Andrew P. Rowan: How To Do Business in Vietnam (and Why You Should Consider It)

In this episode, I sit down with Andrew P. Rowan, author of Startup Vietnam: Innovation and Entrepreneurship in the Socialist Republic. In this interview, we dive into what it means to do business in a culture that’s different from your own and what entrepreneurs need to know before taking their business far from home.

Topics include:

  • Andrew’s first trip to Vietnam (and what inspired him to write his book)
  • The surprising cultural differences in business structures
  • The core differences in startup culture and the type of introduction that is very rare in Vietnam
  • Why the division of personal and professional is actually just a cultural construct (and what Andrew learned about alcohol consumption)
  • Why Andrew felt this book needed to be written
  • What many people get wrong when they choose to dismiss companies overseas
  • How status is viewed in Vietnam (and the surprising truth about how much sway it actually has as compared to here)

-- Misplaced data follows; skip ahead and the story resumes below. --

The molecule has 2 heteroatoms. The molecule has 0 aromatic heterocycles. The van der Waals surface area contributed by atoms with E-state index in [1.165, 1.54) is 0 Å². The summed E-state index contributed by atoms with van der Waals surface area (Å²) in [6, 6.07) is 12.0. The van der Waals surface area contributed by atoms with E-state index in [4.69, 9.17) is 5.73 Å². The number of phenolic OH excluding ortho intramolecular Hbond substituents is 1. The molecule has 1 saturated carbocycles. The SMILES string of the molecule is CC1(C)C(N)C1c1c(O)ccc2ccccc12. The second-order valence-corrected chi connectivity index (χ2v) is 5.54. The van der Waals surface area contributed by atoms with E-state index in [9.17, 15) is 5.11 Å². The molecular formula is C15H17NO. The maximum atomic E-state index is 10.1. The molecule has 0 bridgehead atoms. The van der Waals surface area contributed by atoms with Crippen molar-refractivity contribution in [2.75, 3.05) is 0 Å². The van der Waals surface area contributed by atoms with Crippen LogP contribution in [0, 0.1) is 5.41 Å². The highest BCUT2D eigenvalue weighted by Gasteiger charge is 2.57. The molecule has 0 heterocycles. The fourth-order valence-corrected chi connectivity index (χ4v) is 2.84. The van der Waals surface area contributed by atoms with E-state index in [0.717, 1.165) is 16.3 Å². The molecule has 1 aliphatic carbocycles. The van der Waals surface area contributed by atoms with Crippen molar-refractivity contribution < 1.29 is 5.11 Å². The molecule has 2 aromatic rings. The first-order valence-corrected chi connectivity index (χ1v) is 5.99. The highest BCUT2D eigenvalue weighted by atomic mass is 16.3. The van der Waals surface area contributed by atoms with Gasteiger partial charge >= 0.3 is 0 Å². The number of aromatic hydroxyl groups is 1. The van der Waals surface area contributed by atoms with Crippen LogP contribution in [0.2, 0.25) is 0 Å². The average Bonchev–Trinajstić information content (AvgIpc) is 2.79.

• The difference between an insult here and there
  • Are there internet trolls in Vietnam?
  • The dangers of saying the wrong thing on social media (and what that can mean for your business)
  • What it means to be “rich” in Vietnam
  • And much more!

Andrew P. Rowan is an American entrepreneur who has lived and worked in Hanoi, Ho Chi Minh City, and Da Nang since 2013. As the founder and director of GKTA Group, he established a partnership with the Finland-Vietnam Innovation Partnership Program (IPP), which accelerates growth for startups originating in Vietnam, with support from the governments of Vietnam and Finland. A leading expert on entrepreneurship, startups, and economic development, Andrew has collaborated on innovation initiatives in Vietnam with the U.S. Embassy in Hanoi, as well as with Vietnam’s Ministry of Science and Technology. He graduated with honors from Sacred Heart University and holds a master’s degree in international business from Hult International Business School.

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